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A Parent-of-Origin Effect Determines the Susceptibilityof a Non-Informative F1 Population to
Trypanosoma cruzi 
Infection
In Vivo 
Grace K. Silva
1,2
.
, Larissa D. Cunha
1
.
, Catarina V. Horta
1
, Alexandre L. N. Silva
1
, Fredy R. S. Gutierrez
,Joa˜o S. Silva
2
, Dario S. Zamboni
1
*
1
Department of Cell Biology, University of Sa˜o Paulo, Medical School Ribeira˜o Preto, FMRP/USP, Ribeira˜o Preto, Sa˜o Paulo, Brazil,
2
Department of Biochemistry andImmunology, University of Sa˜o Paulo, Medical School Ribeira˜o Preto, FMRP/USP, Ribeira˜o Preto, Sa˜o Paulo, Brazil
Abstract
The development of Chagas disease is determined by a complex interaction between the genetic traits of both theprotozoan parasite,
T. cruzi 
, and the infected host. This process is regulated by multiple genes that control different aspectsof the host-parasite interaction. While determination of the relevant genes in humans is extremely difficult, it is feasible touse inbred mouse strains to determine the genes and
loci 
responsible for host resistance to infection. In this study, weinvestigated the susceptibility of several inbred mouse strains to infection with the highly virulent Y strain of 
T. cruzi 
andfound a considerable difference in susceptibility between A/J and C57BL/6 mice. We explored the differences betweenthese two mouse strains and found that the A/J strain presented higher mortality, exacerbated and uncontrolledparasitemia and distinct histopathology in the target organs, which were associated with a higher parasite burden and moreextensive tissue lesions. We then employed a genetic approach to assess the pattern of inheritance of the resistancephenotype in an F1 population and detected a strong parent-of-origin effect determining the susceptibility of the F1 malemice. This effect is unlikely to result from imprinted genes because the inheritance of this susceptibility was affected by thedirection of the parental crossing. Collectively, our genetic approach of using the F1 population suggests that genescontained in the murine chromosome X contribute to the natural resistance against
T. cruzi 
infection. Future linkage studiesmay reveal the locus and genes participating on the host resistance process reported herein.
Citation:
Silva GK, Cunha LD, Horta CV, Silva ALN, Gutierrez FRS, et al. (2013) A Parent-of-Origin Effect Determines the Susceptibility of a Non-Informative F1Population to
Trypanosoma cruzi 
Infection
In Vivo
. PLoS ONE 8(2): e56347. doi:10.1371/journal.pone.0056347
Editor:
Claudio Romero Farias Marinho, Instituto de Cieˆncias Biome´dicas/Universidade de Sa˜o Paulo – USP, Brazil
Received
September 25, 2012;
Accepted
January 8, 2013;
Published
February 11, 2013
Copyright:
ß
2013 Silva et al. This is an open-access article distributed under the terms of the Creative Commons Attribution License, which permits unrestricteduse, distribution, and reproduction in any medium, provided the original author and source are credited.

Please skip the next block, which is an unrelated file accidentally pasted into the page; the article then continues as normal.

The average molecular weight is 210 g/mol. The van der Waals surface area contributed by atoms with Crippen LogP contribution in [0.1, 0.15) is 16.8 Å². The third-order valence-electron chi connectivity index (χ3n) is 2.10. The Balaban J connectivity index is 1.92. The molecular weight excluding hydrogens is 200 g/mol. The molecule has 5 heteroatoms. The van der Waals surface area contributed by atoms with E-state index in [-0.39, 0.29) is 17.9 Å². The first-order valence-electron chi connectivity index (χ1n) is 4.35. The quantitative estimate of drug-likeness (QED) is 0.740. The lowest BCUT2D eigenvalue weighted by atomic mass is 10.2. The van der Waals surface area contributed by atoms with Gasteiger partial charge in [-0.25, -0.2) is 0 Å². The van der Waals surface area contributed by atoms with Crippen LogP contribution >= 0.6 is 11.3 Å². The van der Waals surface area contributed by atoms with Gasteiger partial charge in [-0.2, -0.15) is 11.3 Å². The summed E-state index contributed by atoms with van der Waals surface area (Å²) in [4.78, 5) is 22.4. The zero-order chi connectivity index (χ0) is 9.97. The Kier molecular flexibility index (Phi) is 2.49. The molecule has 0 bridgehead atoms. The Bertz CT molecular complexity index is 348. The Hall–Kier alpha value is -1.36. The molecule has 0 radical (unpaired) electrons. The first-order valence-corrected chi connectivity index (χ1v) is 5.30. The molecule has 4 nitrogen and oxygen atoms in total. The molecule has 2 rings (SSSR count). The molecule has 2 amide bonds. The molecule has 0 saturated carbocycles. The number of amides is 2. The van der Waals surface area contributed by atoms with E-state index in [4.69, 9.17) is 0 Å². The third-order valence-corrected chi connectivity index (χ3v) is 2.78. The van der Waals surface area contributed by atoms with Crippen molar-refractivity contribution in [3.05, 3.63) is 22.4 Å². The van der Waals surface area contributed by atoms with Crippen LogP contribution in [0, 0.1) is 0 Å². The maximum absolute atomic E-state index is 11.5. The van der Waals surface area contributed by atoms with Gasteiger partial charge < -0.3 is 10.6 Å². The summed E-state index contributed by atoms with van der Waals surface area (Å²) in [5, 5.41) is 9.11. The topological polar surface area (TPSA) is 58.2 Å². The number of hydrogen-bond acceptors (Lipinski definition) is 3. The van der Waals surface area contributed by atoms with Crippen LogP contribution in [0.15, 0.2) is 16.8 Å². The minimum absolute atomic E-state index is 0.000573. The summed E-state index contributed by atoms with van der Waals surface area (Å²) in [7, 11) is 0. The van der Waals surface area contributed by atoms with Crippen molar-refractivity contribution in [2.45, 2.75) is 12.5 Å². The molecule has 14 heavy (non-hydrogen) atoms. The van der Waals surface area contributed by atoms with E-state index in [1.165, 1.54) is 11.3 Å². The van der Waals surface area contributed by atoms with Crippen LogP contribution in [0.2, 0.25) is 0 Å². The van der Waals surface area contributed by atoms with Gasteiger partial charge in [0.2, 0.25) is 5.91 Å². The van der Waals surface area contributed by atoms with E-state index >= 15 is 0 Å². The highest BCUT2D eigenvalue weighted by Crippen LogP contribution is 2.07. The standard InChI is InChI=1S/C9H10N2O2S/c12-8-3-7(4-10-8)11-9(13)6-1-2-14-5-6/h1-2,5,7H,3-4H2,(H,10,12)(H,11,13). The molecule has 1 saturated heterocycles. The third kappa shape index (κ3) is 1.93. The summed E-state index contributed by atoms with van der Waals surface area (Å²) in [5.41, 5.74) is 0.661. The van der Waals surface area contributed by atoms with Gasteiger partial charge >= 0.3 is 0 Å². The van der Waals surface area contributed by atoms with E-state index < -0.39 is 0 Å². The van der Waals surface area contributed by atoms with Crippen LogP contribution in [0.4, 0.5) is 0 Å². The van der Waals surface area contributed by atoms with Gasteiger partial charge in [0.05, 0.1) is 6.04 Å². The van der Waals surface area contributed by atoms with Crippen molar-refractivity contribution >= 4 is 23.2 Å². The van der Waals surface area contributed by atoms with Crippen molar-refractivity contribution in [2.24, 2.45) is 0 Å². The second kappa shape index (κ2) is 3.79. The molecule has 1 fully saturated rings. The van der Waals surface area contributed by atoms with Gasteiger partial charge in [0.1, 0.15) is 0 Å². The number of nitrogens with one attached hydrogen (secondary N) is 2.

Funding:
This work was supported by Instituto Nacional de Cieˆancia e Tecnologia em Vacinas (INCTV/CNPq) and Fundac¸a˜o de Amparo a`Pesquisa do Estado deSa˜o Paulo (FAPESP) grants 2010/50959-4 and 2007/53940-0. The funders had no role in study design, data collection and analysis, decision to publish, orpreparation of the manuscript.
Competing Interests:
As requested by PLOS ONE policy, we must state that Prof. Dario S. Zamboni serves as an academic editor of PLOS ONE. Thus, the authorsdeclare that there are no potential competing interests and this does not alter the authors’ adherence to all the PLOS ONE policies on sharing data and materials.* E-mail: dszamboni@fmrp.usp.br
.
These authors contributed equally to this work.¤ Current address: School of Medicine, Antonio Narin˜o University, Bogota´, Colombia
Introduction
Human resistance to infectious diseases is usually regulated bymultiple genes that control different aspects of the host-parasiterelationship [1,2]. Although it is difficult to achieve, theidentification of such genes in humans is pivotal to understanding the essential processes leading to infection control. Murine modelsof experimental infection have facilitated the mapping of the genesbecause there is a high incidence of gene orthology betweenhumans and mice. Inbred mouse strains that differ in theirsusceptibility to a given pathogen support the mapping of 
loci 
andgenes that regulate resistance by permitting the analysis of segregation patterns in informative populations [3,4]. Thus, theidentification and detailed description of the variations insusceptibility to infection among inbred mouse strains are essentialsteps for developing successful models using forward geneticapproaches to identify host factors that increase resistance toinfectious diseases.Chagas disease is caused by the intracellular parasite,
Trypano-soma cruzi 
, and affects more than 10 million people in the world,mostly in Latin America [5,6]. During the development of thedisease, two distinct phases may be evident. An initial acute phaseoccurs when the parasite starts to replicate intracellularly; thisphase is usually characterized by the presence of trypomastigoteforms of the parasites in the blood and may lead to nonspecificsymptoms such as fever and occasionally swelling and pain at theinfection site. A chronic phase of the disease develops inapproximately 30% of the infected individuals after years ordecades without symptoms. This chronic phase is associated with astrong inflammatory response, which is induced by the presence of the parasites in the muscle tissues of different organs, particularlythe heart and the digestive tract [7]. Although these distinct phasesof the disease can be recognized in infected individuals, thedevelopment and manifestation of each phase are highly variableand depend on both the parasite strain and the host immunesystem. It is therefore well accepted that a combination of genetic
PLOS ONE | www.plosone.org 1 February 2013 | Volume 8 | Issue 2 | e56347
 
components from the host and the parasite directly contribute tothe outcome of the disease and its overall symptomology.Unfortunately, genetic manipulation of the
T. cruzi 
parasites ischallenging and has not been effectively achieved in the laboratory[8,9]. Likewise, sexual crossing of 
T. cruzi 
parasites seems to be arare phenomenon [10,11]. These characteristics have impeded theinvestigation of 
T. cruzi